Twitter was all atwitter about a recent Wall Street Journal opinion piece in which Rod Adner and William Vincent argue that the increasingly difficult economics of the publishing business will soon lead to advertising in ebooks.
I'm dubious about the idea. For one thing, how would you match an ad to a book? I mean, you could probably get away with advertising Billy's Pan Pizza in Steig Larsson's novels but plugging Viagra in Portnoy's Complaint might be pushing the boundaries of good taste. And how long would it be before book publishers stooped to the crass retail tactics of, say, the clothing industry? "Buy one Man in the Gray Flannel Suit, get the second Suit at half price!"
I'm inclined to agree with Paul Carr, who suggested on TechCrunch that product placement is a far more likely approach. As Carr points out, authors have long used specific products to help define a character, from James Bond's Rolex to Hannibal Lector's favorite brand of fava beans. The difference is, companies would now have to pay to have their products and services integrated into the plot, text, or title of a book.
However, it's probably not cost-effective for companies to buy placement in new works by contemporary writers. We all know publishing is a crapshoot. Why pay good money to place your products in a book that may never find an audience? Especially if it's by a literary writer -- we all know how they sell.
Instead, companies with products and services to tout should turn to the classics -- books with established popular appeal that have withstood the test of time. Simply insert your product at an appropriate point in the text or title and readers will hardly notice that you're marketing to them. Many of these books are on required reading lists at high schools and colleges, so you'll be reaching that all-important youthful demographic. Best of all, most of these works are in the public domain, so you can extend your brand awareness at little or no cost. What a great way to stretch your ad/promo dollars! And with the authors long dead, you'll have no worries about minor details like author intent or literary integrity. You can even press the late author's name into service to carry the burden of your marketing message.
Here are a few examples:
Billy Bud Lite, Herman Melville
Leaves of Grass, Walt Whitman Sampler
"It was the best of times, it was the worst of times. To Sydney Carton, it did not matter which:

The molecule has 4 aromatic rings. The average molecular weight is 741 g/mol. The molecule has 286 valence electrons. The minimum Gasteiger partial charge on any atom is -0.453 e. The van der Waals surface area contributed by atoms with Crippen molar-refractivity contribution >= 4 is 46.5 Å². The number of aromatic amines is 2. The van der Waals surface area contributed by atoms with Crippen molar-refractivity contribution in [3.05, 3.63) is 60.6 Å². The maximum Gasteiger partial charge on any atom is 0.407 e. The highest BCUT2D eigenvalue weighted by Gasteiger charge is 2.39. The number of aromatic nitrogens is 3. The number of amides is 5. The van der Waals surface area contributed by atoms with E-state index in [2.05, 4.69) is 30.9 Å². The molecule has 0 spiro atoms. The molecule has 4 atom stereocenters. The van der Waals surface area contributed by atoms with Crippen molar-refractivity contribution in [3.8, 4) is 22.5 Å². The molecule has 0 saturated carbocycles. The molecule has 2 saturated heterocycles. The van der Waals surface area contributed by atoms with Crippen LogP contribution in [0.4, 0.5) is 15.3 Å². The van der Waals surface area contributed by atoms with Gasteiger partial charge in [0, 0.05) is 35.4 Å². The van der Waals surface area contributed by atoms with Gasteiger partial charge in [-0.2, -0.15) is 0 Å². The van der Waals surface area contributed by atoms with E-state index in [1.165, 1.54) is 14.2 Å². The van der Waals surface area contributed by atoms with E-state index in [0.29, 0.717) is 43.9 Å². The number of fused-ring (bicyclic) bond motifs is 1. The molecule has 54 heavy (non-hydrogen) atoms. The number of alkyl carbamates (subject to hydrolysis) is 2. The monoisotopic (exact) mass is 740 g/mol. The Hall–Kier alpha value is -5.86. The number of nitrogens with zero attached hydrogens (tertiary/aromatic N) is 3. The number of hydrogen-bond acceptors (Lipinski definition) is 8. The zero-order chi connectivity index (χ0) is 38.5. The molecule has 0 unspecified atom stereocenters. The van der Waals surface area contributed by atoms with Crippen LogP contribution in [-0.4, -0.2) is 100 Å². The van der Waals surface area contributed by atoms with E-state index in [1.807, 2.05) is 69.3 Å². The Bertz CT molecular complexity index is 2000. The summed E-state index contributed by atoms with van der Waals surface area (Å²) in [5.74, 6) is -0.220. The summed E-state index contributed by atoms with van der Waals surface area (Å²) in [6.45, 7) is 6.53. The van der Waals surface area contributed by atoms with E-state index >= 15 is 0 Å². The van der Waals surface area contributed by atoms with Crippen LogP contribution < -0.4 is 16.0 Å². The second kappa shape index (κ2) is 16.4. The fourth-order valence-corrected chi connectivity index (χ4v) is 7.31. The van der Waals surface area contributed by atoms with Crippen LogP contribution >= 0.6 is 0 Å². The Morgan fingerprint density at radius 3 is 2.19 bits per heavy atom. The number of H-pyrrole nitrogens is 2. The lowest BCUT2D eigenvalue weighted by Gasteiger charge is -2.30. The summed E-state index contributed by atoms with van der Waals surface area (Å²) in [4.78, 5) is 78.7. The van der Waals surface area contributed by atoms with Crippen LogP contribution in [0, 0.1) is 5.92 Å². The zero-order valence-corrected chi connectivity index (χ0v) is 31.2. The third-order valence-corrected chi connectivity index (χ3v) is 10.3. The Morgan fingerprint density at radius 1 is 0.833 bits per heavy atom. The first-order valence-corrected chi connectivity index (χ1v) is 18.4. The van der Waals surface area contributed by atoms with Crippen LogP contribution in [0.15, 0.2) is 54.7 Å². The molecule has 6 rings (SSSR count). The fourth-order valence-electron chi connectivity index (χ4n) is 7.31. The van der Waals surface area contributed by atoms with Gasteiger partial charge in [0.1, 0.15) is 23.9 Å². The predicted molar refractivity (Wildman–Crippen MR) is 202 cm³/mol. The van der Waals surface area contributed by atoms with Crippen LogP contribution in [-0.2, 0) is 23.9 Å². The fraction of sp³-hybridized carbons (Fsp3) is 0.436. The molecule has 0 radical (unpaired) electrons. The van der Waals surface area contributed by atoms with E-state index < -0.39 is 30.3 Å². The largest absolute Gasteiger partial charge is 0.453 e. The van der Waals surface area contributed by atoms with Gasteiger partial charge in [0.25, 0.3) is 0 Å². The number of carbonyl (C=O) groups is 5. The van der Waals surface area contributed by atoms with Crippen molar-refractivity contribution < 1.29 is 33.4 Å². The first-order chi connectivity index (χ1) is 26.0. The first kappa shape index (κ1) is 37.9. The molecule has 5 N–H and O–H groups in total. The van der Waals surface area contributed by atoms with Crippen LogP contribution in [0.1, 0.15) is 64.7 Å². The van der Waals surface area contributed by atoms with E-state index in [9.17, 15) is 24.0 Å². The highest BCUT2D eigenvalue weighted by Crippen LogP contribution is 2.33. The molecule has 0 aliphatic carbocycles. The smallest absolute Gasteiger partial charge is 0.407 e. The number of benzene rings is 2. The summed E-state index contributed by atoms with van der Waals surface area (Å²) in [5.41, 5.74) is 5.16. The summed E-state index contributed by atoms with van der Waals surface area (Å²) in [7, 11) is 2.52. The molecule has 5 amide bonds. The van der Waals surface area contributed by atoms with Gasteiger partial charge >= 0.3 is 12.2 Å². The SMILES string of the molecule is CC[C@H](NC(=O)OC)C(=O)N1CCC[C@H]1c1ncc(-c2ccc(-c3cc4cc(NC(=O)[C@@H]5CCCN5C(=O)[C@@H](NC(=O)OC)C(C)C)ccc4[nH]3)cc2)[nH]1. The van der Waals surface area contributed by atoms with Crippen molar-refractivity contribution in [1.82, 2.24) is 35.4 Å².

he always knew the time with his Rolex Oyster Perpetual Explorer II."
--A Tale of Two Cities, Charles Dickens
Sun-Maid Raisin in the Sun, Lorraine Hansberry
King Lear Jet, William Shakespeare
"Only connect! That was the whole of her sermon. With Comcast Broadband Internet Access,
Margaret Schlegel knew she was always connected, with no annoying dial-ups or delays."
--Howard's End, E.M. Forster
Credit Suisse Family Robinson, Jonathan Wyss
The Story of O the Oprah Magazine, Pauline Réage
"Once upon a midnight dreary, while I pondered, weak and weary,
Over many a quaint and curious volume of forgotten lore--
All downloaded, whole, concise, to my Kindle 3 device
Where at my leisure I can read them, read them 'til I snore--
''Tis remarkable,' I uttered, 'that my Kindle 3 can store
All these books and many more.'"
--The Raven, Edgar Allan Poe
Mutiny on the Bounty Paper Towels, Charles Nordhoff and James Norman Hall
The Good Soldier, Ford Maddox Ford Fiesta
"Arms and the man I sing. . . and with my VocoPro Professional Karaoke Machine, I'm singin'
--The Aeneid, Virgil
The Catcher in the Arnold's Real Jewish Rye, J.D. Salinger
"My father's family name being Pirrip, and my Christian name Philip, my infant tongue could
make of both names nothing longer or more explicit than Pip. So I called myself Pip and
came to be called Pip. That is why I trust PIP Printing with all my business printing needs."
--Great Expectations, Charles Dickens
Gulliver's Travels, Jonathan Swift Premium Sausage
"If music be the food of love, play on;
Give me excess of it--with Apple's 160 GB iPod Classic
Which stores up to 40,000 of my favorite tunes
For convenient playback anytime."
--Twelfth Night, William Shakespeare
Tropicana of Cancer, Henry Miller
The Count of Monte Crisco, Alexandre Dumas
"If you are lucky enough to have lived in Paris as a young man, then wherever you go for the
rest of your life, it stays with you, for Paris is a moveable feast. To keep it fresh, be sure to
move it with coolers, ice chests, and food storage containers by Igloo."
--A Moveable Feast, Ernest Hemingway
Jell-O Puddn'head Wilson, Mark Twain
"Someone must have traduced Joseph K., for without having done anything wrong he was
arrested one fine morning. He foolishly compounded the difficulty of his situation by failing
to call the law firm of Moscowitz, Philby & Rappaport right away."
--The Trial, Franz Kafka
Essays, Sir Francis Oscar Mayer Bacon
"We must cultivate our gardens--with the complete line of seeds, fertilizers, plant
foods and other quality gardening products from Miracle-Gro."
The Dialogues of Play-Doh, Play-Doh
"But what's this long face about, Mr. Starbuck? Wilt thou not chase the white whale? And wilt thou not add a dollop of whipped to my venti one-shot extra-hot no-fat mocha latte?"
--Moby-Dick, Herman Melville
For Whom the Taco Bell Tolls, Ernest Hemingway
"Reader, I married him. And by working with the friendly and courteous wedding
professionals at Macy's Bridal Salon, it was the wedding of my dreams!"
--Jane Eyre, Charlotte Brontë
The Three Musketeers, Alexandre Dumas